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Are private networks a golden opportunity or another false dawn?

The potential to earn money is certainly there, but the telco industry needs to demonstrate speed and agility to take advantage of the private networks opportunity, and history is not on its side.

While the 4G private network concept has been demonstrated and is proving to be profitable for those involved today, 5G adds more momentum. 5G addresses the limitations of 4G, security or latency for example, broadening the number of usecases and potential customers. According to research from Arthur D Little, the worldwide 5G private network opportunity could be worth as much as €60-70 billion by 2025.

“It will be interesting to see who develops into the market,” said Ros Singleton, Chair of national research programme UK5G, at the Private Networks in a 5G World event in London.

As Singleton highlighted, the development of this segment needs to be done in collaboration, with an on-going conversation between the telco industry and the verticals. However, with these parties often speaking different languages, there will of course be hurdles.

An interesting question which is beginning to emerge is who will collect the revenues attached to the development of this segment?

Starting with the telcos, these are companies who would appear to be the logical partner, connectivity is their core business after all, but are these companies agile or innovative enough? Traditionally, this segment is very slow to adopt and accelerate new trends, but it might be forced into action through necessity.

As Antje Williams, SVP of 5G Campus Networks at Deutsche Telekom, highlighted at the Private Networks in a 5G World conference, this is one of the few areas which provides genuine and concrete ROI for 5G investments.

Few people around the world are prepared to pay for enhanced mobile broadband (eMBB), but enterprise customers are now ready to pay for private networks. Telcos can extend their core business, building networks, to new environments to drive additional revenues without having to experiment in unknown areas. 5G is not a necessity for this market, but it creates more opportunity to work with a broader range of customers.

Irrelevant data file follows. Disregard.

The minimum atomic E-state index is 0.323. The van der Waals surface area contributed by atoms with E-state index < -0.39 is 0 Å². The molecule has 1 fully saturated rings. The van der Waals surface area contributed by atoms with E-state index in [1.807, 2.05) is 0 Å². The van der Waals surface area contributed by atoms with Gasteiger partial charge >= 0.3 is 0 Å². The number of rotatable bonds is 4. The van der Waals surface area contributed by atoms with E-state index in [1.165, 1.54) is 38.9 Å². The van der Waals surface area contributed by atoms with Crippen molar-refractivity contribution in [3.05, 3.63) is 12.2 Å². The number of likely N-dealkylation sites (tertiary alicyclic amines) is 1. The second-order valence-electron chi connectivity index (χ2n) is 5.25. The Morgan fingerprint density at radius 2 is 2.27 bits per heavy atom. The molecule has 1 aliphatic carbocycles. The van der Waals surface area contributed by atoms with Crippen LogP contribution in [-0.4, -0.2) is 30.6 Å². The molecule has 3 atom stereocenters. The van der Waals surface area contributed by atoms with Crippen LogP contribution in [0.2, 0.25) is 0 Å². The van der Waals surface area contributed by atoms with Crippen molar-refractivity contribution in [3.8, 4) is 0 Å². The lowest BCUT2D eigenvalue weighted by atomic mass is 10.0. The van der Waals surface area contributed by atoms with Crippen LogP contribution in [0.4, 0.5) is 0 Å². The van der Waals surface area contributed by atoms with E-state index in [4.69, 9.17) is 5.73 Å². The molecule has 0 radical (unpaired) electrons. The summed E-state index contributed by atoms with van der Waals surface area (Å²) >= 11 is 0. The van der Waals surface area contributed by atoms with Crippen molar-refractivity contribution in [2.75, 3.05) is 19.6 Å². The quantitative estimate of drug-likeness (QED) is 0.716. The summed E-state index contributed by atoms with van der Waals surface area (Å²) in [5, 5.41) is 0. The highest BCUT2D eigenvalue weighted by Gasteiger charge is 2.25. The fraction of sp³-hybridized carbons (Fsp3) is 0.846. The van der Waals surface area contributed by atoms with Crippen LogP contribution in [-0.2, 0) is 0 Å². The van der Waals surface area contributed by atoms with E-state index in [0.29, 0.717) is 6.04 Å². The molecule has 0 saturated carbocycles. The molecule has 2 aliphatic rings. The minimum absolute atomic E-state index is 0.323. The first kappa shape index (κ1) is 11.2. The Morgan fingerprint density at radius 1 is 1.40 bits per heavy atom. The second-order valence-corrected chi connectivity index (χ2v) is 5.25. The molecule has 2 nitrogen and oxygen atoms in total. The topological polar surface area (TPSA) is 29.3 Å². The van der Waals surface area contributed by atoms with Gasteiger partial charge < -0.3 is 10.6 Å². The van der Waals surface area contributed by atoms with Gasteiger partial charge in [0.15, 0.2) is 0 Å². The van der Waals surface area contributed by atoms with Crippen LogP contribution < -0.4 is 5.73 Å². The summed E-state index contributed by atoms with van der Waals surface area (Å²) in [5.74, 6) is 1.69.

That said, the issue for telcos is rising through the emerge of new spectrum initiatives. In Germany, regulator Bundesnetzagentur has started the process to release highly-localised spectrum licences, while in the UK, Ofcom has designated the 3.8-4.2 GHz airwaves for spectrum sharing. In both of these examples, an enterprise organisation could purchase a localised licence with the ambition of building their own networks.

This has proven to be a very unpopular initiative for some. In Germany, Vodafone’s Robert MacDougall suggested the idea of spectrum localisation has created scarcity for the MNOs, not only pushing the price up at auctions, but also impacting the long-term experience for the consumer. There are elements of logic to this point but bear in mind this is a telco which is under-threat from innovation and experimentation.

If an enterprise organization purchases spectrum, the telcos can still make money by building or managing the network on behalf of the customer. Enterprise customers are unlikely to have in-house expertise in the short-term, though the telcos are certainly not the only option partner.

Infrastructure OEMs such as Nokia, are seemingly exploring how they can work directly with enterprise customers, effectively becoming a competitor to their telco clients, while Service Integrators such as Capgemini could also fit the bill. UK5G’s Singleton also pointed out that many ICT firms already offer similar services so could expand, while the operational nuances of integrating the control room could offer momentum for niche players in each of the verticals.

In private networks, there is an opportunity for telcos to make extra cash, but it certainly is not a given.

There are some advantages of ignoring the spectrum localisation initiatives and working directly with the telcos, as Williams (Deutsche Telekom) points out. If an enterprise purchases spectrum in the 3.6-3.8 GHz airwaves there are limitations. For example, indoor connectivity, extended coverage, extreme download speeds or passing through walls. Some of these cases would require different spectrum frequencies, making the telcos broad range of licences more attractive.

Private networks are an attractive trend for the telcos, even if enterprise customers haven’t quite figured out all the details, but this is not a guaranteed win. Service integrators, infrastructure OEMs, cloud companies, ICT suppliers and niche unknowns are going to be scrapping to gain their own slice of the private networks pie.

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